Hard pressed newspapers take a lead from British tabloids

 

If Bishop Brendan Comiskey's press conference at St Peter's College, Wexford on Wednesday had been a football match, the score would have been Bishop Comiskey 3, the media 1.

It was felt that Bishop Comiskey failed to answer adequately questions about the handling of clerical child abuse in his diocese.

However, this was overshadowed by the media's own failures and the number of inaccuracies he listed during the press conference. Bishop Comiskey handled the press conference with confidence.

He had answers to most of the criticisms, including those about his holidays in Thailand, dismissing the innuendoes contained in the Thailand stories. Even the facts of where he had received his treatment for alcoholism were corrected not the exclusive Hazelden Clinic in Florida but a centre 1,000 miles away in Rochester, Minnesota.

Within two hours of Bishop Comiskey's going off the air, RTE's Liveline started receiving media bashing phone calls.

Des Cahill, filling in for Marian Finucane, commented at one stage that the media was really "getting a lash".

Even this week the Star published a photograph of Pattaya Beach, a notorious centre of the Thai sex trade, with the caption "A favourite spot", without actually saying whose favourite spot.

The Sun published a headline, saying "I didn't Bang in Bangkok," adding a quote from Bishop Comiskey "I did not set out to consort with prostitutes."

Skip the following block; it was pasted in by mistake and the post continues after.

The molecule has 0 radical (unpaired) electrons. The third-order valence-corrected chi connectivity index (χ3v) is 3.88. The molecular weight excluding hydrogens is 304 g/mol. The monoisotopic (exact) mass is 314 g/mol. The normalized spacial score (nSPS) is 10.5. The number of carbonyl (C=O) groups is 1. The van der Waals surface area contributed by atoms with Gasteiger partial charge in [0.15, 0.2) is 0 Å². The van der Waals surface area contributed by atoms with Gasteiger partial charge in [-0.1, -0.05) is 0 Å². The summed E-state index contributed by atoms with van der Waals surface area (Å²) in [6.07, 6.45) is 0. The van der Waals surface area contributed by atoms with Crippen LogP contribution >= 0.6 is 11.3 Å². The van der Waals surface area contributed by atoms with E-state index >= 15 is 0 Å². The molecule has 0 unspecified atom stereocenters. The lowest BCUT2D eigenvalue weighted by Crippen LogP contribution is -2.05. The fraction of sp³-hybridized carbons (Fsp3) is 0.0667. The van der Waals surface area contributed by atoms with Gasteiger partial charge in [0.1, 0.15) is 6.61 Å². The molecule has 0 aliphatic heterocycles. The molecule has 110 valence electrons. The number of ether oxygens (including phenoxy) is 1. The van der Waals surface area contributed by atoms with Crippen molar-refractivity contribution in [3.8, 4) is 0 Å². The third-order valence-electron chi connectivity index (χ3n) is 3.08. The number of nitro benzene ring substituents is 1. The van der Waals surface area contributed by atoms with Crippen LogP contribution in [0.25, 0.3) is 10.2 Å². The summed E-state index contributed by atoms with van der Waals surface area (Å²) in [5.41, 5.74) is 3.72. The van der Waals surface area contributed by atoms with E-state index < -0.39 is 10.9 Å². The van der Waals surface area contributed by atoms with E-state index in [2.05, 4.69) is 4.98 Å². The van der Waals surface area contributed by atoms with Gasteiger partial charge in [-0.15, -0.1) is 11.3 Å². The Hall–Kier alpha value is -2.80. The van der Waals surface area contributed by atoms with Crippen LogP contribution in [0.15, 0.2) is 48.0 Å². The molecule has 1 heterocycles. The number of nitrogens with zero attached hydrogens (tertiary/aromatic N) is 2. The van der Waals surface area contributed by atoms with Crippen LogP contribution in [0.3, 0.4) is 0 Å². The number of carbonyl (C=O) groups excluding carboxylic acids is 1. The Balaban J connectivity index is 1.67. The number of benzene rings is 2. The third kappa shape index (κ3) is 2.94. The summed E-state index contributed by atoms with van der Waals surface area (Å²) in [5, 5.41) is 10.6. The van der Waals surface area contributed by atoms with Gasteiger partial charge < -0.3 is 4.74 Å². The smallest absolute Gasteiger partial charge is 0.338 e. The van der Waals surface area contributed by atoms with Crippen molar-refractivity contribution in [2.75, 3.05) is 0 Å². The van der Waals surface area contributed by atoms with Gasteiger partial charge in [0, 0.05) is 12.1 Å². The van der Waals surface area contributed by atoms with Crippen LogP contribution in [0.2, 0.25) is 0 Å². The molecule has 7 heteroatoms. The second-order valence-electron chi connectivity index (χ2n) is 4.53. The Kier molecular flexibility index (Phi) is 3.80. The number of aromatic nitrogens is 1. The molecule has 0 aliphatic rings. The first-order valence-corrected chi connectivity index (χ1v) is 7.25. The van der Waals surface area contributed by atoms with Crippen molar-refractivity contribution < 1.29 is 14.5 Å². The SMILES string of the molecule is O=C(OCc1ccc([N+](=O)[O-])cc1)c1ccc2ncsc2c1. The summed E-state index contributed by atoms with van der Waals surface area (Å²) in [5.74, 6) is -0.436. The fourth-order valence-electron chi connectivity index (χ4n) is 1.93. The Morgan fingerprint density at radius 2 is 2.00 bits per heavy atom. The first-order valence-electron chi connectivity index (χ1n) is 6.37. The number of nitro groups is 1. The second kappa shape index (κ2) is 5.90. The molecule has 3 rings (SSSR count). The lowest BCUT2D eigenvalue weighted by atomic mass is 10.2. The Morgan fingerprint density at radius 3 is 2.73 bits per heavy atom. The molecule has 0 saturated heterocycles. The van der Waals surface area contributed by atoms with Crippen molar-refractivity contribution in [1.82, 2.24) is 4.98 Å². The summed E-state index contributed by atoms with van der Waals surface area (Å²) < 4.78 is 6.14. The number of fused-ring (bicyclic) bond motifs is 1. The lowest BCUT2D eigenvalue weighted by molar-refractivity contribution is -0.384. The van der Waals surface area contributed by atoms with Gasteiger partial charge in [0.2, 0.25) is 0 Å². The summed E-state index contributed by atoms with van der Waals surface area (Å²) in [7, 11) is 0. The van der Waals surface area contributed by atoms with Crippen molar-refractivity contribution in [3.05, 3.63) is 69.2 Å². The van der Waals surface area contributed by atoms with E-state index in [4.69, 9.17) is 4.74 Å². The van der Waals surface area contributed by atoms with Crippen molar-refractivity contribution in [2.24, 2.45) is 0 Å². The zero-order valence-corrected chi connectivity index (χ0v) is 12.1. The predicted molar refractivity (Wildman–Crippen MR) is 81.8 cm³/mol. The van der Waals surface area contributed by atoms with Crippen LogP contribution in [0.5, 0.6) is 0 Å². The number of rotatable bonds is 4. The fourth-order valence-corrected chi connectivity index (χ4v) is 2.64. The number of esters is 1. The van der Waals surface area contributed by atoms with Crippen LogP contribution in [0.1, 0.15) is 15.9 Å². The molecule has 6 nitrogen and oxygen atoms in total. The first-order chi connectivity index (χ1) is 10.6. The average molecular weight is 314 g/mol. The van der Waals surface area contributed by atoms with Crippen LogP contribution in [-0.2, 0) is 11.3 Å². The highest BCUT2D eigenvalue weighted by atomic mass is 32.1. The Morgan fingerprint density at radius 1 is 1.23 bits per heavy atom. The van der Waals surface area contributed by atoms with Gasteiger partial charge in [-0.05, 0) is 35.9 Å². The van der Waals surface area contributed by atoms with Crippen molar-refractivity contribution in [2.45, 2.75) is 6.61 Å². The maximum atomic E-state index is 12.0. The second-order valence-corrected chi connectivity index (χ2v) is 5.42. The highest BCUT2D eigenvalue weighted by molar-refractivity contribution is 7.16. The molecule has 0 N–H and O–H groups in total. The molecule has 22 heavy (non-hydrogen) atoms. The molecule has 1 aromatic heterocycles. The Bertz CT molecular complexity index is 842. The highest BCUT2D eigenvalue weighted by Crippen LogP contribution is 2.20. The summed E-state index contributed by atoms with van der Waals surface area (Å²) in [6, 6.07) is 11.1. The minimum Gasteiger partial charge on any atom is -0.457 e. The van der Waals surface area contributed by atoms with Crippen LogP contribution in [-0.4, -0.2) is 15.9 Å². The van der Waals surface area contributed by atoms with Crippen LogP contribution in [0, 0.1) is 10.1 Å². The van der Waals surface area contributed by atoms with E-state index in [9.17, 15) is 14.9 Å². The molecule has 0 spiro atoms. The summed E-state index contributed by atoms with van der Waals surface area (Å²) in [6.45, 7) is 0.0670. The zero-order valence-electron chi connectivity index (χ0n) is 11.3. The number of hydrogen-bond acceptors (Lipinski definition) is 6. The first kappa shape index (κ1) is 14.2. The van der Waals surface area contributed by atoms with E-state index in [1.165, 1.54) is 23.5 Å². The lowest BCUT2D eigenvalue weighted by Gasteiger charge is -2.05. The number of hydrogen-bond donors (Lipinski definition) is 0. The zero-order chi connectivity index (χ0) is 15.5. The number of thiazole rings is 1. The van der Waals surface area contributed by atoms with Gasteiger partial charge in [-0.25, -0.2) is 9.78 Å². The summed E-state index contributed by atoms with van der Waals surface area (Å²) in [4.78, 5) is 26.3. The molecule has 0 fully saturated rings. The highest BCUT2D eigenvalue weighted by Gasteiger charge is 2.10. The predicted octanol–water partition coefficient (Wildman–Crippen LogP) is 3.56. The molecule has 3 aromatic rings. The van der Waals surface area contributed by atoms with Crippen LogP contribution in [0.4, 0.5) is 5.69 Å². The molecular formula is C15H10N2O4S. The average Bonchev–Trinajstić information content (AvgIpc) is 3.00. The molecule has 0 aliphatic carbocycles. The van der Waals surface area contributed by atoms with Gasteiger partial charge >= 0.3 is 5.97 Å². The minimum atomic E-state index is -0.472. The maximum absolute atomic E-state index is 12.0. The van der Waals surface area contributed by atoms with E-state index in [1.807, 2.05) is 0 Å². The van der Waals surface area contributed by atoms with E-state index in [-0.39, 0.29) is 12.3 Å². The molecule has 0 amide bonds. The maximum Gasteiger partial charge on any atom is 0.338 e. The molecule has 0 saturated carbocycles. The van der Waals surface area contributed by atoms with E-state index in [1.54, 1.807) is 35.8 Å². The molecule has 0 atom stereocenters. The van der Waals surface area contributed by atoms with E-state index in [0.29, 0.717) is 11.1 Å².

Inside the newspaper was a photograph of a Thai bar, with young prostitutes. "What the Bishop missed in Thailand ... hookers mingle with clients in one of the many sleazy bars," said the caption.

There are a number of factors which led to the sort of treatment received by Bishop Comiskey.

There is the Irish tradition of rumour and gossip, and also there are forces pushing Irish media towards something that increasingly resembles British tabloids. In the past few years a major change has taken price, with increasing sales of British newspapers and the development of more Irish editions.

This leaves the Star competing head on with the Sun every day and the Sunday Independent with the Sunday Times. There is increased pressure to get any Irish story first, so as not to give British newspapers a boost in circulation.

Irish newspapers are trying to compete for circulation with media groups which have vastly greater resources. Such pressure carries the risk of greater inaccuracy.

But the attitudes and policy of the Catholic Church with its obsessive secrecy are also an important element. And there is the belief among many within the church that there is an anti Catholic conspiracy within the media.

If someone had simply answered a few straight questions six months ago, Bishop Comiskey might not have had to answer so many questions last week and might enjoy more of the kind of privacy in his life that he said he so much wanted.